Making Paper Threads: My Way

A bobbin with paper thread.


What I like is the irregularity of my thread: thick and thin and the black specks.


My thread is made from paper from Japanese account books I got at flea markets in Japan years ago. It’s commonly used for making paper threads. Long, long ago I made paper thread from old sewing pattern paper.


Before credit cards, people charged things on the pages in account books. Sometimes pages have red stamps which make the woven cloth even more interesting. I didn’t find any in this account book, though.


You take a page and fold and cut it in a certain way.


You pinch off the cut strips so you get a long length to make a thread.


You want a long length after you carefully pinch the uncut areas to separate the new thread from the cut paper.


Make a paper quill instead of using a plastic bobbin.


Starting the paper strip into the quill on the bobbin winder. I was told a spinning wheel can be used instead of a bobbin winder.


As you crank, guide the strip onto the tip of the winder so it twists the paper into the thread.


The thread will have lumps where the cut strips were pinched off the paper.


After twisting a bit, I wind the twisted paper onto the quill. Here you can see again that the paper was made into a long thread before twisting.


I used the clear illustrations and text to make my uneven threads with the slubs. You can also use the book to make paper that is absolutely regular if you prefer.


20 thoughts on “Making Paper Threads: My Way”

  1. A wonderful lesson. Thank you Peggy for showing this in detail. I will try it. I SO appreciate your explanations.

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  2. Oh that is just fascinating! I wish I’d kept my father’s old maps – he was a land surveyor – I bet they would behave made wonderful strong thread. I’m a basket weaver as well as a cloth weaver – this has given me all kinds of ideas. I may have to devise a tapestry loom. What do you use for warp?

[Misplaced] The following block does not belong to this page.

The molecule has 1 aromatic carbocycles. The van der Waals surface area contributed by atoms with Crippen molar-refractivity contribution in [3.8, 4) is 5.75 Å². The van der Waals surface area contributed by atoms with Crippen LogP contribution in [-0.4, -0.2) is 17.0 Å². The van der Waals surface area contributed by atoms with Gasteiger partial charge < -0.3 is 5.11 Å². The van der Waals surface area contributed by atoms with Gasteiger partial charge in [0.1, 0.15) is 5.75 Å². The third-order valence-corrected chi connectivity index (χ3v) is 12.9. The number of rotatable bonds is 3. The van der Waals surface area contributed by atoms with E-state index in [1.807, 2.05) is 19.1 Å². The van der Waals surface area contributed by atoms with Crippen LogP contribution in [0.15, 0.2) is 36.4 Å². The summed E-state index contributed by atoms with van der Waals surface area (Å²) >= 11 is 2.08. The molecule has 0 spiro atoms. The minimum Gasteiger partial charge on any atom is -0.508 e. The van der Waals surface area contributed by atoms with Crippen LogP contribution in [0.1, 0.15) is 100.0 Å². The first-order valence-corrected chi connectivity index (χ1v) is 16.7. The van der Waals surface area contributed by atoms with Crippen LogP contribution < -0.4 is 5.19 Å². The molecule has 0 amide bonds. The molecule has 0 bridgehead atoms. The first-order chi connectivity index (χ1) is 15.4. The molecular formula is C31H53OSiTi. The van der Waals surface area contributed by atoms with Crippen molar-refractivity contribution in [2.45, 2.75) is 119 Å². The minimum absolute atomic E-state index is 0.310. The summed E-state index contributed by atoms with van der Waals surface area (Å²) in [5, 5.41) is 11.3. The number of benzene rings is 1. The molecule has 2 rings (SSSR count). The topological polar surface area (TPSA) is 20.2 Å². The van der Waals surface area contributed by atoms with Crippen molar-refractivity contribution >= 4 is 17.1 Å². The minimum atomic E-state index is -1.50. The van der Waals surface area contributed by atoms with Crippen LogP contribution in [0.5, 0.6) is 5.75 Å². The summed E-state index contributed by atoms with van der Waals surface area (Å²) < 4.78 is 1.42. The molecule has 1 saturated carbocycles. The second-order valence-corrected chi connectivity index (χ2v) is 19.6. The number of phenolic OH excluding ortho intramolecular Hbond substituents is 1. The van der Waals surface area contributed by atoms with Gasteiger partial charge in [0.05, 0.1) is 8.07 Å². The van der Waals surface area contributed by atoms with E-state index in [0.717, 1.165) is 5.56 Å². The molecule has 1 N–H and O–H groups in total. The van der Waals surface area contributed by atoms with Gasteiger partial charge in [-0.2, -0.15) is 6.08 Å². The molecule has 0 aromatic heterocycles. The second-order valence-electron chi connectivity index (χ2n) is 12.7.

Lori

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    • I was thinking of unmercerized cotton but now I think I’ll use paper thread I got in Japan that is smooth and regular. I’m thrilled with your comment. Makes me glad I like to make posts.
      Peggy

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      • It was funny, I was just watching an old Burke video, where warn out linen clothing was then proccessed into paper. The printing press arose, and the oldest surviving print which is dated on the paper was in the 1300’s. He admits it’s not likely the oldest print, but it’s actually date, so no guessing and conjecture involved. And was after the first foot powered looms to weave the linen which began to be spun with spinning wheels so that yarn production could keep up with the increased demand for yarn on the loom technology.

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  3. Thank you for sharing this! I love this and will use this technique. I used to coil paper or dried grass for making baskets.

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  4. Interesting process. Love the detail you provide in describing the technique. As always, an excellent teacher. Thanks Peggy.

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  5. I took a workshop with the author of the book you mentioned. She had us use drop spindles to spin our paper yarn. Also there are some videos on paper spinning on YouTube by Susan Byrd. Her book is also very informative, “A Song of Praise for Shifu”.

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  6. This is wonderful, Peggy . I’m very intrigued. I wonder what you can and cannot use the finished cloth for? I’m assuming you wouldn’t want to be getting them wet.
    Thank you for your reply and continued sharing a really interesting information!

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    • I’m told you can wash it. I have gotten good comments and plan to put them as my next post–including your good question. Read the other comments for another book and I think web place.
      Peggy

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  7. Wonderful post, Peggy. I have hanji that I made at Penland with Aimee Lee. Perhaps you may have inspired a project?

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  8. I’ve been trying this with some sheets of Japanese calligraphy paper and a drop spindle. I think I’ve generally got the hang of it but wondering if there are any tricks to join the strips when they tear?

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